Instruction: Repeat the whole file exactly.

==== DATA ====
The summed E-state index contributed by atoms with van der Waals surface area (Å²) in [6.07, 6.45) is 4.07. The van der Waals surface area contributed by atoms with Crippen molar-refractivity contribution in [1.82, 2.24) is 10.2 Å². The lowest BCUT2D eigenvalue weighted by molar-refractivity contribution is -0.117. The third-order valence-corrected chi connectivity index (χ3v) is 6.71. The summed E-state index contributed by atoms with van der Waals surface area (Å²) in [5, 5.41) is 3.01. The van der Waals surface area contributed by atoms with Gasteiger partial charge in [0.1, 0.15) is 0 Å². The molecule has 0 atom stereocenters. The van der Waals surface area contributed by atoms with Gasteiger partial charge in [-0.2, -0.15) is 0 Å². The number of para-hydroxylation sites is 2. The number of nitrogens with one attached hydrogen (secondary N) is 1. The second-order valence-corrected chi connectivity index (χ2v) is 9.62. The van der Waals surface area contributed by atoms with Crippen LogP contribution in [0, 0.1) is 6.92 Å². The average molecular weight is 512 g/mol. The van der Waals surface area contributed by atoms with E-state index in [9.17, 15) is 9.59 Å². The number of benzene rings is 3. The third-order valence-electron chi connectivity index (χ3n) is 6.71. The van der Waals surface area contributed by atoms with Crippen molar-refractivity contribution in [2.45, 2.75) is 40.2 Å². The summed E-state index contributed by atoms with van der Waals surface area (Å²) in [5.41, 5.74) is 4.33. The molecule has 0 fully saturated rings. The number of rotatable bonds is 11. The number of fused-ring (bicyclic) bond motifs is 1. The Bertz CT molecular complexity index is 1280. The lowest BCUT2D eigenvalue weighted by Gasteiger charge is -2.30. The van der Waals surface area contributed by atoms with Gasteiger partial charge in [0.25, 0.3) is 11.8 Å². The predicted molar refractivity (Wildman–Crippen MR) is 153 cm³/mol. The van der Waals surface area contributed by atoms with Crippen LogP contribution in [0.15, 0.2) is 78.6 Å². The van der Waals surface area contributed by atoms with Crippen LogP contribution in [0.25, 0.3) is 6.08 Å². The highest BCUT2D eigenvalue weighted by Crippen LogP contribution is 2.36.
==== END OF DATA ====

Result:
The summed E-state index contributed by atoms with van der Waals surface area (Å²) in [6.07, 6.45) is 4.07. The van der Waals surface area contributed by atoms with Crippen molar-refractivity contribution in [1.82, 2.24) is 10.2 Å². The lowest BCUT2D eigenvalue weighted by molar-refractivity contribution is -0.117. The third-order valence-corrected chi connectivity index (χ3v) is 6.71. The summed E-state index contributed by atoms with van der Waals surface area (Å²) in [5, 5.41) is 3.01. The van der Waals surface area contributed by atoms with Gasteiger partial charge in [0.1, 0.15) is 0 Å². The molecule has 0 atom stereocenters. The van der Waals surface area contributed by atoms with Gasteiger partial charge in [-0.2, -0.15) is 0 Å². The number of para-hydroxylation sites is 2. The number of nitrogens with one attached hydrogen (secondary N) is 1. The second-order valence-corrected chi connectivity index (χ2v) is 9.62. The van der Waals surface area contributed by atoms with Crippen LogP contribution in [0, 0.1) is 6.92 Å². The average molecular weight is 512 g/mol. The van der Waals surface area contributed by atoms with E-state index in [9.17, 15) is 9.59 Å². The number of benzene rings is 3. The third-order valence-electron chi connectivity index (χ3n) is 6.71. The van der Waals surface area contributed by atoms with Crippen molar-refractivity contribution in [2.45, 2.75) is 40.2 Å². The summed E-state index contributed by atoms with van der Waals surface area (Å²) in [5.41, 5.74) is 4.33. The molecule has 0 fully saturated rings. The number of rotatable bonds is 11. The number of fused-ring (bicyclic) bond motifs is 1. The Bertz CT molecular complexity index is 1280. The lowest BCUT2D eigenvalue weighted by Gasteiger charge is -2.30. The van der Waals surface area contributed by atoms with Gasteiger partial charge in [0.25, 0.3) is 11.8 Å². The predicted molar refractivity (Wildman–Crippen MR) is 153 cm³/mol. The van der Waals surface area contributed by atoms with Crippen LogP contribution in [0.15, 0.2) is 78.6 Å². The van der Waals surface area contributed by atoms with Crippen LogP contribution in [0.25, 0.3) is 6.08 Å². The highest BCUT2D eigenvalue weighted by Crippen LogP contribution is 2.36.